By Mel Lee-Smith
Published: 10/22/2021, edited: 11/08/2022
In January 2021, the city of Denver officially lifted a ban on Pit Bulls after more than 30 years. Animal rights activists are working to overturn similar laws in other cities, too.
Are Pit Bulls banned in some states? Breed-specific legislation is typically enacted at the county or municipal level. Currently, no state outlaws Pit Bulls entirely, although some of America's biggest cities still enforce bans and restrictions.
Which states allow Pit Bulls? Are Pit Bulls illegal in major US cities like NYC and LA? Keep reading to find out!
According to the Animal Legal and Historical Center, 9 states prohibit local governments from enforcing breed-specific legislation as of 2021:
An additional 12 states prohibit local governments from naming specific breeds in dangerous dog laws:
*Florida's law only applies to ordinances passed after October 1, 1990.
Some other states, like Hawaii, don't prohibit breed-specific legislation. However, no such legislation currently exists within the state.
Since 1990, it's been illegal to buy, keep, or bring Pit Bulls into Miami-Dade County. Violating this law could result in hefty fines or the dog being euthanized.
San Francisco, CA
In San Francisco, it's Illegal to keep an unspayed or unneutered Pit Bull. Pet parents planning to breed their Pit Bulls must get a permit from animal control.
North Chicago, IL
Residents of North Chicago must obtain a Pit Bull Kennel License from the city, which costs $500. Pet parents can have a maximum of 2 Pit Bulls, unless they receive written permission from the local animal warden.
New York City, NY
The city doesn't enforce any bans or restrictions on Pit Bulls. However, the New York City Housing Authority bans Pit Bulls, Dobermans, and Rottweilers from all its properties.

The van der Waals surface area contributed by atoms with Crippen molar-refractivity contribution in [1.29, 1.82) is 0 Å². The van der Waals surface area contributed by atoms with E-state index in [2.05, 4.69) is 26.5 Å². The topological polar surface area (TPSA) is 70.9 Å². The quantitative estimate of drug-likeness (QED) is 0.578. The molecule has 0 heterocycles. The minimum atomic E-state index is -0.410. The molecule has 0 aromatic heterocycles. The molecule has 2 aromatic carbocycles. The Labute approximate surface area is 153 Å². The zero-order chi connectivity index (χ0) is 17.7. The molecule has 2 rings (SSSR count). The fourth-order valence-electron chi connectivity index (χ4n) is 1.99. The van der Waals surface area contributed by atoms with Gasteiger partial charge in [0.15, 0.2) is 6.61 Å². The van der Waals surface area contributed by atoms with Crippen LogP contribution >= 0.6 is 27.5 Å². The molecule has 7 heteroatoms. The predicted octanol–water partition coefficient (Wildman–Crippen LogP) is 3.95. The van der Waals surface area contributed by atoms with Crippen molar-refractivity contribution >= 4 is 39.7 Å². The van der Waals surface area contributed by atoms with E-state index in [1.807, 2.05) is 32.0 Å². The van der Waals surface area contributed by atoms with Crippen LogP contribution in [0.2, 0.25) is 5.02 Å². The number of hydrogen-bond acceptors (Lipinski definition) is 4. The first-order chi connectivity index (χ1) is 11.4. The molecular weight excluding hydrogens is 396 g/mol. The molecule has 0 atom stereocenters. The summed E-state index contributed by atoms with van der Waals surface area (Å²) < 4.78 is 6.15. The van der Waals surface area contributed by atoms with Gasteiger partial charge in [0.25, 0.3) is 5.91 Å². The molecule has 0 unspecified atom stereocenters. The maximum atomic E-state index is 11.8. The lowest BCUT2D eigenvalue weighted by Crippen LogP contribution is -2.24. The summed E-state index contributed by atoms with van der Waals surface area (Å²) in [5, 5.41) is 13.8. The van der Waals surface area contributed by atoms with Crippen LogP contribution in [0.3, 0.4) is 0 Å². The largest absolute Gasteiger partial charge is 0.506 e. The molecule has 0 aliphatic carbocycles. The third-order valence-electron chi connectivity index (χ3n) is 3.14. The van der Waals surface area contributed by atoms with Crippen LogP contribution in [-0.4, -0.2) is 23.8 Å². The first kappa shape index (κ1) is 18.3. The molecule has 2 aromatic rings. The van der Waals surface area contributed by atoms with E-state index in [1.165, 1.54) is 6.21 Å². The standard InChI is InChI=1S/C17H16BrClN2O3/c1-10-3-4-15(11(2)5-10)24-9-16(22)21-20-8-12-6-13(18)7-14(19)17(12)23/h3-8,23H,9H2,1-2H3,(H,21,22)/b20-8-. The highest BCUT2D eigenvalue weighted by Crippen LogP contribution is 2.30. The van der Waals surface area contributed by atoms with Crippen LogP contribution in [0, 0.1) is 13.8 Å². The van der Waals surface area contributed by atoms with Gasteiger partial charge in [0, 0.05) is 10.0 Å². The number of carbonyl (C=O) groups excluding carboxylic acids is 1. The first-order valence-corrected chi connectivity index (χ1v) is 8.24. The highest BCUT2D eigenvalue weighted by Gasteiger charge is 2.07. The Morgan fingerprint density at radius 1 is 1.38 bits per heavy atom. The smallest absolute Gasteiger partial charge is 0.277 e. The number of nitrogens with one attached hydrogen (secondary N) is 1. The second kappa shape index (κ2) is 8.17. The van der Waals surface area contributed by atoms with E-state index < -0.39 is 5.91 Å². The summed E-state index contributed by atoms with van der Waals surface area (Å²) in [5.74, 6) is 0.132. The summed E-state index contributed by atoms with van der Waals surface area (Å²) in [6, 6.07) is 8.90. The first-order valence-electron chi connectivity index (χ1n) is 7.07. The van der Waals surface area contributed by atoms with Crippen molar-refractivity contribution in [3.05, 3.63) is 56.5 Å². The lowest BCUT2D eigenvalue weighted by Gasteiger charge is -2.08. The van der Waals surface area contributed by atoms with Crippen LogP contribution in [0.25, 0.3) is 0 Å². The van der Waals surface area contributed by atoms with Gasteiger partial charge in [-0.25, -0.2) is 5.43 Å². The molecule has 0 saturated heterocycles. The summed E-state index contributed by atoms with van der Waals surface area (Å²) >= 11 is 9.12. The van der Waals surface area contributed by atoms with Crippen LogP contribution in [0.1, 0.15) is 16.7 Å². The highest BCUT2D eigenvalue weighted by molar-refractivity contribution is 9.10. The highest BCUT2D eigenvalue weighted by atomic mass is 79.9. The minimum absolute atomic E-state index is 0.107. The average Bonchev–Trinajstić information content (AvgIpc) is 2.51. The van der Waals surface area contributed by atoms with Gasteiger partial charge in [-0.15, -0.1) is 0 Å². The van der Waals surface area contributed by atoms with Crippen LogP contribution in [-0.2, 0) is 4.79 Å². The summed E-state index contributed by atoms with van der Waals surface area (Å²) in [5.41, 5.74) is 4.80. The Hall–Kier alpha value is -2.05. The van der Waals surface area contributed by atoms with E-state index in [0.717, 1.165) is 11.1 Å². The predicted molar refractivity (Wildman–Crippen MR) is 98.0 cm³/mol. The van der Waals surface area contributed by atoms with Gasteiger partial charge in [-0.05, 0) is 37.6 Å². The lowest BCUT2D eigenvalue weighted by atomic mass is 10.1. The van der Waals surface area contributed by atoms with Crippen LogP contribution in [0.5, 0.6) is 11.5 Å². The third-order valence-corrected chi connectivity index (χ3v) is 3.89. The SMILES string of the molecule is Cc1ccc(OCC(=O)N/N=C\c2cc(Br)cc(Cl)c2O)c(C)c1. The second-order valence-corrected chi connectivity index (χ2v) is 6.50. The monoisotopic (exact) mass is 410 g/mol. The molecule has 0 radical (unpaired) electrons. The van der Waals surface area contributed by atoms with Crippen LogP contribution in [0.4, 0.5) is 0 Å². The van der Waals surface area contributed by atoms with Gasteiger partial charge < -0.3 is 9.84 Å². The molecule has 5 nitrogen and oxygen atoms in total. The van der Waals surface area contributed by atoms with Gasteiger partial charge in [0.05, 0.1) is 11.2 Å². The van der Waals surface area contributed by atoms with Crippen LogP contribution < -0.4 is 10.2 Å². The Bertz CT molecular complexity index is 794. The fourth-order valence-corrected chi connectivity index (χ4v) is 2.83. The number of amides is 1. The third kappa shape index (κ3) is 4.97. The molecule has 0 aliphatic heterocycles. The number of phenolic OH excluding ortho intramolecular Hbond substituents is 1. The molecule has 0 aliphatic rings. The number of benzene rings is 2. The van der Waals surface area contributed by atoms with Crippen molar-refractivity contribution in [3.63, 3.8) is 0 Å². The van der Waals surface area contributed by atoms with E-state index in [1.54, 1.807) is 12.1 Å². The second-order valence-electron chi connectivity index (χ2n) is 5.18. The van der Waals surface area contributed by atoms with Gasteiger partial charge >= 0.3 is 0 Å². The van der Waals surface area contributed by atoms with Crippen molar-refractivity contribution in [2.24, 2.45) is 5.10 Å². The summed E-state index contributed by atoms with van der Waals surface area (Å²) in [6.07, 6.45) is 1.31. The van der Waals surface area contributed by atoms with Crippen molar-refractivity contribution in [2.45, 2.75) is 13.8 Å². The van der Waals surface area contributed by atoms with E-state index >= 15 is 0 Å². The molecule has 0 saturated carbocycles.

While the District of Columbia doesn't enforce breed restrictions, neighboring Prince George's County in Maryland bans Bully breeds. While local activists are trying to change this law, the county council upheld the ban in 2019.
Certain large dog breeds like Pit Bulls, Dobermans, and Rottweilers have a bad rap for being "aggressive" by nature. We're sure most pet parents will agree that there's no such thing as an "aggressive" breed.
It's not fair to paint all dogs of a certain breed with the same brush — especially when harmful training tactics like negative reinforcement can cause dogs to become aggressive.
Fear of Pit Bulls spread throughout the US after Time Magazine published a cover story titled "The Pit Bull: Friend and Killer" in the late 1980s.
The story asked if Pit Bulls were really as lovable as Pittie lovers claimed, or were they "a vicious dog, unfit for society?" This created stigma that led people to surrender their Pit Bulls to shelters and cities to enact breed-specific legislation.
Fortunately, animal rights activists and doting Pibble parents are working hard to repeal breed-specific laws and change public opinion. (We've covered this in more detail in our article on the history of Pit Bulls.) Even if certain breeds, like the American Staffordshire Terrier, were originally developed to fight or hunt, every dog is unique.
Related: Busting Myths About Pit Bulls
Ever heard that saying, "There's no such thing as a bad dog, just a bad owner?" It holds true, especially when it comes to Pit Bulls. Here are 3 ways to ensure your Pittie grows up to be a well-mannered mutt!
Know your Pibble's training needs.
Many Pit Bulls who display aggressive behaviors lack proper socialization, stimulation, and obedience training. Training should begin during puppyhood. Use positive reinforcement methods for the best results. Keep training sessions short, and gradually build on to commands.
If you're training a Pit Bull puppy, you'll need to know some canine psychology basics. Don't have the time to do your homework? Consider enlisting the help of a professional dog trainer, preferably one who specializes in training Pit Bulls.
Provide a range of mentally and physically stimulating activities.
Pit Bulls are smart, active dogs who need a variety of activities to stay sharp and fit. Playing the same game of fetch every day isn't gonna cut it! Let your Pittie try their paw at a range of activities, like agility courses and puzzle toys. Choose activities you can enjoy together, which leads us to our next tip.
Give your Pibble "pawlenty" of attention.
Pit Bulls love being the center of attention! They don't like being alone — they're happiest and healthiest while spending quality time with their pet parents. Pit Bulls that don't get enough affection from their families may resort to destructive behaviors like chewing and digging.
Pitties are "adora-bull" dogs who deserve to be treated fairly. Got questions about your Pit Bull's health or laws in your state? Chat with a vet now for a prompt reply.
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